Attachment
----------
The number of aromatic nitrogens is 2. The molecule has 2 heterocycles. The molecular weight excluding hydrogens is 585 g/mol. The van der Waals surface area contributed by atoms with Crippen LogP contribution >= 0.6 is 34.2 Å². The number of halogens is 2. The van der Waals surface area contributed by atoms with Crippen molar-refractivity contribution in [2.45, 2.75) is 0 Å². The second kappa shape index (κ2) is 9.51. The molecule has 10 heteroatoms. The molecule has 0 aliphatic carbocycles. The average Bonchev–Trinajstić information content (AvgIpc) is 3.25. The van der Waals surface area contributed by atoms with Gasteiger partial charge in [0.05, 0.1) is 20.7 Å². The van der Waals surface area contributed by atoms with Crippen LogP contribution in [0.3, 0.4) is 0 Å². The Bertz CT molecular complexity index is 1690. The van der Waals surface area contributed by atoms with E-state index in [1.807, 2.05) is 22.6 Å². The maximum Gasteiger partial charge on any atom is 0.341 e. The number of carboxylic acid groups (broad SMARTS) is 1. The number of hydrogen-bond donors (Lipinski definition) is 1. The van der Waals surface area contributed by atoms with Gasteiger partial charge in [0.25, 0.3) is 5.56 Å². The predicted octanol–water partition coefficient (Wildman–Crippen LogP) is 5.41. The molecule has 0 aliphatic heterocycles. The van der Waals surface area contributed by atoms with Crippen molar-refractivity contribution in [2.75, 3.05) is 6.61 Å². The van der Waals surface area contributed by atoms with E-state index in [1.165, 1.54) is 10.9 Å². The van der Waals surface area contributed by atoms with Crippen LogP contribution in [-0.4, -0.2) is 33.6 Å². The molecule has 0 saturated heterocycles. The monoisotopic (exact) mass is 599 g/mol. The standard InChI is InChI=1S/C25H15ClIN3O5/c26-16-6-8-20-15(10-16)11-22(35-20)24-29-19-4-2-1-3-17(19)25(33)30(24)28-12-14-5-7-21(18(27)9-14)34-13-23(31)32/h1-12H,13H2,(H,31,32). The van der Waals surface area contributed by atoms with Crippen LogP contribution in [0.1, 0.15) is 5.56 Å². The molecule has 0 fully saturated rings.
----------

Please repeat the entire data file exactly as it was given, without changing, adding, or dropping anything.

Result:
The number of aromatic nitrogens is 2. The molecule has 2 heterocycles. The molecular weight excluding hydrogens is 585 g/mol. The van der Waals surface area contributed by atoms with Crippen LogP contribution >= 0.6 is 34.2 Å². The number of halogens is 2. The van der Waals surface area contributed by atoms with Crippen molar-refractivity contribution in [2.45, 2.75) is 0 Å². The second kappa shape index (κ2) is 9.51. The molecule has 10 heteroatoms. The molecule has 0 aliphatic carbocycles. The average Bonchev–Trinajstić information content (AvgIpc) is 3.25. The van der Waals surface area contributed by atoms with Gasteiger partial charge in [0.05, 0.1) is 20.7 Å². The van der Waals surface area contributed by atoms with Crippen LogP contribution in [0.3, 0.4) is 0 Å². The Bertz CT molecular complexity index is 1690. The van der Waals surface area contributed by atoms with E-state index in [1.807, 2.05) is 22.6 Å². The maximum Gasteiger partial charge on any atom is 0.341 e. The number of carboxylic acid groups (broad SMARTS) is 1. The number of hydrogen-bond donors (Lipinski definition) is 1. The van der Waals surface area contributed by atoms with Gasteiger partial charge in [0.25, 0.3) is 5.56 Å². The predicted octanol–water partition coefficient (Wildman–Crippen LogP) is 5.41. The molecule has 0 aliphatic heterocycles. The van der Waals surface area contributed by atoms with Crippen molar-refractivity contribution in [2.75, 3.05) is 6.61 Å². The van der Waals surface area contributed by atoms with E-state index in [1.165, 1.54) is 10.9 Å². The van der Waals surface area contributed by atoms with Crippen LogP contribution in [-0.4, -0.2) is 33.6 Å². The molecule has 0 saturated heterocycles. The monoisotopic (exact) mass is 599 g/mol. The standard InChI is InChI=1S/C25H15ClIN3O5/c26-16-6-8-20-15(10-16)11-22(35-20)24-29-19-4-2-1-3-17(19)25(33)30(24)28-12-14-5-7-21(18(27)9-14)34-13-23(31)32/h1-12H,13H2,(H,31,32). The van der Waals surface area contributed by atoms with Crippen LogP contribution in [0.1, 0.15) is 5.56 Å². The molecule has 0 fully saturated rings.